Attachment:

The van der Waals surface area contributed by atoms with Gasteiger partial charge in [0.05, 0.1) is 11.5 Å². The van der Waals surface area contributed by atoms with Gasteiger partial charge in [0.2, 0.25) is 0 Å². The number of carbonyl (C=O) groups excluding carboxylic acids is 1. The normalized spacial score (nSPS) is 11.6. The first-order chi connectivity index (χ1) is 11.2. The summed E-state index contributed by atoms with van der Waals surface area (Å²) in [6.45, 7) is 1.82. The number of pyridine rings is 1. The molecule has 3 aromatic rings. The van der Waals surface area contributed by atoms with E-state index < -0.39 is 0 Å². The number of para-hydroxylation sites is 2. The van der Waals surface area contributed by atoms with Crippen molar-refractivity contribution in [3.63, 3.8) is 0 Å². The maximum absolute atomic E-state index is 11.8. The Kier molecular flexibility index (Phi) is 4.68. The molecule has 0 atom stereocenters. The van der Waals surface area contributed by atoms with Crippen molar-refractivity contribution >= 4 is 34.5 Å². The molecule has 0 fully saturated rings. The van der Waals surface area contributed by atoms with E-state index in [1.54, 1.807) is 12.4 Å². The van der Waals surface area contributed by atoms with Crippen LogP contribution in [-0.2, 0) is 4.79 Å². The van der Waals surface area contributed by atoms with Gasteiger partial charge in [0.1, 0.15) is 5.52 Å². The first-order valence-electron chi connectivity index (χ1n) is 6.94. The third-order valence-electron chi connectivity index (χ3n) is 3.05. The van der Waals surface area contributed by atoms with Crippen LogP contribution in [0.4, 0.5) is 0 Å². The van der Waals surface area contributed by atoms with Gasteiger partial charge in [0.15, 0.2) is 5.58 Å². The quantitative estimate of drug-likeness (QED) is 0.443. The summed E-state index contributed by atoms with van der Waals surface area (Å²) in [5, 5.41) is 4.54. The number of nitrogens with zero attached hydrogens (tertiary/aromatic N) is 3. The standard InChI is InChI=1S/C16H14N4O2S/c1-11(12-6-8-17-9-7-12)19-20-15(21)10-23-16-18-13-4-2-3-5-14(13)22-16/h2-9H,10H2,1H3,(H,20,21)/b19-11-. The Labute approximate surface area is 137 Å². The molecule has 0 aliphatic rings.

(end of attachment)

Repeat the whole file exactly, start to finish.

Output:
The van der Waals surface area contributed by atoms with Gasteiger partial charge in [0.05, 0.1) is 11.5 Å². The van der Waals surface area contributed by atoms with Gasteiger partial charge in [0.2, 0.25) is 0 Å². The number of carbonyl (C=O) groups excluding carboxylic acids is 1. The normalized spacial score (nSPS) is 11.6. The first-order chi connectivity index (χ1) is 11.2. The summed E-state index contributed by atoms with van der Waals surface area (Å²) in [6.45, 7) is 1.82. The number of pyridine rings is 1. The molecule has 3 aromatic rings. The van der Waals surface area contributed by atoms with E-state index < -0.39 is 0 Å². The number of para-hydroxylation sites is 2. The van der Waals surface area contributed by atoms with Crippen molar-refractivity contribution in [3.63, 3.8) is 0 Å². The maximum absolute atomic E-state index is 11.8. The Kier molecular flexibility index (Phi) is 4.68. The molecule has 0 atom stereocenters. The van der Waals surface area contributed by atoms with Crippen molar-refractivity contribution >= 4 is 34.5 Å². The molecule has 0 fully saturated rings. The van der Waals surface area contributed by atoms with E-state index in [1.54, 1.807) is 12.4 Å². The van der Waals surface area contributed by atoms with Crippen LogP contribution in [-0.2, 0) is 4.79 Å². The van der Waals surface area contributed by atoms with Gasteiger partial charge in [0.1, 0.15) is 5.52 Å². The first-order valence-electron chi connectivity index (χ1n) is 6.94. The third-order valence-electron chi connectivity index (χ3n) is 3.05. The van der Waals surface area contributed by atoms with Crippen LogP contribution in [0.4, 0.5) is 0 Å². The van der Waals surface area contributed by atoms with Gasteiger partial charge in [0.15, 0.2) is 5.58 Å². The quantitative estimate of drug-likeness (QED) is 0.443. The summed E-state index contributed by atoms with van der Waals surface area (Å²) in [5, 5.41) is 4.54. The number of nitrogens with zero attached hydrogens (tertiary/aromatic N) is 3. The standard InChI is InChI=1S/C16H14N4O2S/c1-11(12-6-8-17-9-7-12)19-20-15(21)10-23-16-18-13-4-2-3-5-14(13)22-16/h2-9H,10H2,1H3,(H,20,21)/b19-11-. The Labute approximate surface area is 137 Å². The molecule has 0 aliphatic rings.